The resultant call to the overriding macro is called with the same arguments as would be supplied to the default macro, including the name of the handler. Of course, the handler is implicit now, being defined in the overriding function body, so the overriding macro can dispose of this (perhaps after a static assert) before calling the overriding function.
The simplified full solution is here.

MAGIC_DISPATCH takes at least two or three arguments, which are:

  1. default process name
  2. output handler, which when joined to the default process name becomes a potential overriding process name
  3. other arguments to pass to whichever of the processes is selected, should include at least the handler as the default macro will need to know where to send the data.
#define MAGIC_MAKE_NAME_(a, b) a##_##b
#define MAGIC_MAKE_NAME(a, b) MAGIC_MAKE_NAME_(a, b)
#define MAGIC_EMPTY()
#define MAGIC_DEFER(id) id MAGIC_EMPTY()
#define MAGIC_EVAL(...) __VA_ARGS__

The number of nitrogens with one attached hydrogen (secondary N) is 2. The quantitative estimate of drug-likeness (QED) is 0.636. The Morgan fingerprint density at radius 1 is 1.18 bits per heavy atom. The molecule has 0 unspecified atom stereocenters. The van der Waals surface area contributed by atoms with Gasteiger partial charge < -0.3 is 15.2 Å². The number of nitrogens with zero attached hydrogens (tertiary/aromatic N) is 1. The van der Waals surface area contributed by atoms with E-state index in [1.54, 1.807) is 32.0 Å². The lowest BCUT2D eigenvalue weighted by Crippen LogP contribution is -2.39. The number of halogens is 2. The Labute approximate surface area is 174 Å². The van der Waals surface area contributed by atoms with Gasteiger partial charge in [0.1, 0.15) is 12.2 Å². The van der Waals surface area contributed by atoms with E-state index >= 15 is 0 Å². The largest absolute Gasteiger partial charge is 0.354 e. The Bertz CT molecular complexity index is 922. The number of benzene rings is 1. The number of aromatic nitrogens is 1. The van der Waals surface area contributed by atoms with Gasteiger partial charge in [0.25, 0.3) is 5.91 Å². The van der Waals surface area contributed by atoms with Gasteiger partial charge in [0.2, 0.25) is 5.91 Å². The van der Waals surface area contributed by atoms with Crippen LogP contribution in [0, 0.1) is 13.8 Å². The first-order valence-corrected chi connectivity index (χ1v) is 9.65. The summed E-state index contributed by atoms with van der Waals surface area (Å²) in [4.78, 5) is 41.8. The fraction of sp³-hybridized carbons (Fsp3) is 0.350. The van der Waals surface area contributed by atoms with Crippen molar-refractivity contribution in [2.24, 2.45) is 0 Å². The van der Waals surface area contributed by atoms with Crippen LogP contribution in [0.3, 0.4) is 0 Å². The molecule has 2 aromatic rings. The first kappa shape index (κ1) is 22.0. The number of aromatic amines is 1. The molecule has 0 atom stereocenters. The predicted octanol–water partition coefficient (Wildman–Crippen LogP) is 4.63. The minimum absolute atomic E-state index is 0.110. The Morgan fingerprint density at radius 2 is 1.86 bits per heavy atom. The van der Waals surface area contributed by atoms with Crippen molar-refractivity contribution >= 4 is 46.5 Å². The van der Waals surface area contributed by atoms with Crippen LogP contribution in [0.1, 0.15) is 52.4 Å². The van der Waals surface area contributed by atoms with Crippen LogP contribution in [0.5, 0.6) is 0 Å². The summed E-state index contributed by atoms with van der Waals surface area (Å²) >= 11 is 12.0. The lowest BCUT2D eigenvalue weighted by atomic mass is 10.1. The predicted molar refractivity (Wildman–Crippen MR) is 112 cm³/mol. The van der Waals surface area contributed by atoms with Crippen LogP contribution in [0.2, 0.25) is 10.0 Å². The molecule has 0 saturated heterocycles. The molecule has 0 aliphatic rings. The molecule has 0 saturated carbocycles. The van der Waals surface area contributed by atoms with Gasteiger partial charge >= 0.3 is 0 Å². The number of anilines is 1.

#define work(process, data, handler) MAGIC_DISPATCH(process, handler, handler, data)
#define mangle_archive(handler, ...) (STATIC_ASSERT(#handler == "archive"), do_mangle_archive(__VA_ARGS__))

work(mangle, data, archive); // This will be overridden with mangle_archive
work(mangle, data, deliver); // This will call the default mangle
giving the output:
(STATIC_ASSERT("archive" == "archive"), do_mangle_archive(data));
mangle(deliver, data);
A last minute entry:
#define mangle_deliver(handler, data) (crunch_data(data))
work(mangle, data, deliver); // this will be overridden with mangle_deliver
If this looks too theoretical, consider that handler could be a list whose first member is the macro to call and whose other members could be trailing (or leading) arguments that are inserted into the process invocation. Such a handler would be decomposed by the invoker work to form a correct argument set for MAGIC_DISPATCH.

In such decomposition, these macros may prove useful.
#define MAGIC_LIST(...) (__VA_ARGS__)
#define MAGIC_UNLIST(...) __VA_ARGS__ 
though a more powerful level of EVAL may be required.

Much thanks to Paul Fultz II (C Preprocessor tricks, tips, and idioms), Jonathan Heathcote ( C Pre-Processor Magic), and particularly Jens Gustedt (P99 Macros for Emulation of C11), for documenting their work, which I have read, confused over, and slept on for many a night.


  1. It is no accident that the initial letters of Special Access Macros spells SAM - heh heh.

  2. Other good reading on the subject: